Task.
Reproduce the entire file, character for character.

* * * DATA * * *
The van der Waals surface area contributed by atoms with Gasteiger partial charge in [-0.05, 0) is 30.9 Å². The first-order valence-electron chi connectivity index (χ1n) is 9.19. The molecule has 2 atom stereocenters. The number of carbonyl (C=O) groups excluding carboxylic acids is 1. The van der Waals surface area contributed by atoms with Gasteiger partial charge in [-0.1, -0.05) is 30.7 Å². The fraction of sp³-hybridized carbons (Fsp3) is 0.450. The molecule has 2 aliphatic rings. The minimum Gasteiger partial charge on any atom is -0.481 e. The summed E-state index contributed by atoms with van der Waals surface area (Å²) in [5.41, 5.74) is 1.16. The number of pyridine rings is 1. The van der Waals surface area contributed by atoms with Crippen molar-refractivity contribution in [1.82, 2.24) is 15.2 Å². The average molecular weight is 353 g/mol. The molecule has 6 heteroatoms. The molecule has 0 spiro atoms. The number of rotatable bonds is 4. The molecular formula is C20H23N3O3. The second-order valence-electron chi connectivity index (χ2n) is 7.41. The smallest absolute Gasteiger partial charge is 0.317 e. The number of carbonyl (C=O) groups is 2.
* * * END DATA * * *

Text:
The van der Waals surface area contributed by atoms with Gasteiger partial charge in [-0.05, 0) is 30.9 Å². The first-order valence-electron chi connectivity index (χ1n) is 9.19. The molecule has 2 atom stereocenters. The number of carbonyl (C=O) groups excluding carboxylic acids is 1. The van der Waals surface area contributed by atoms with Gasteiger partial charge in [-0.1, -0.05) is 30.7 Å². The fraction of sp³-hybridized carbons (Fsp3) is 0.450. The molecule has 2 aliphatic rings. The minimum Gasteiger partial charge on any atom is -0.481 e. The summed E-state index contributed by atoms with van der Waals surface area (Å²) in [5.41, 5.74) is 1.16. The number of pyridine rings is 1. The van der Waals surface area contributed by atoms with Crippen molar-refractivity contribution in [1.82, 2.24) is 15.2 Å². The average molecular weight is 353 g/mol. The molecule has 6 heteroatoms. The molecule has 0 spiro atoms. The number of rotatable bonds is 4. The molecular formula is C20H23N3O3. The second-order valence-electron chi connectivity index (χ2n) is 7.41. The smallest absolute Gasteiger partial charge is 0.317 e. The number of carbonyl (C=O) groups is 2.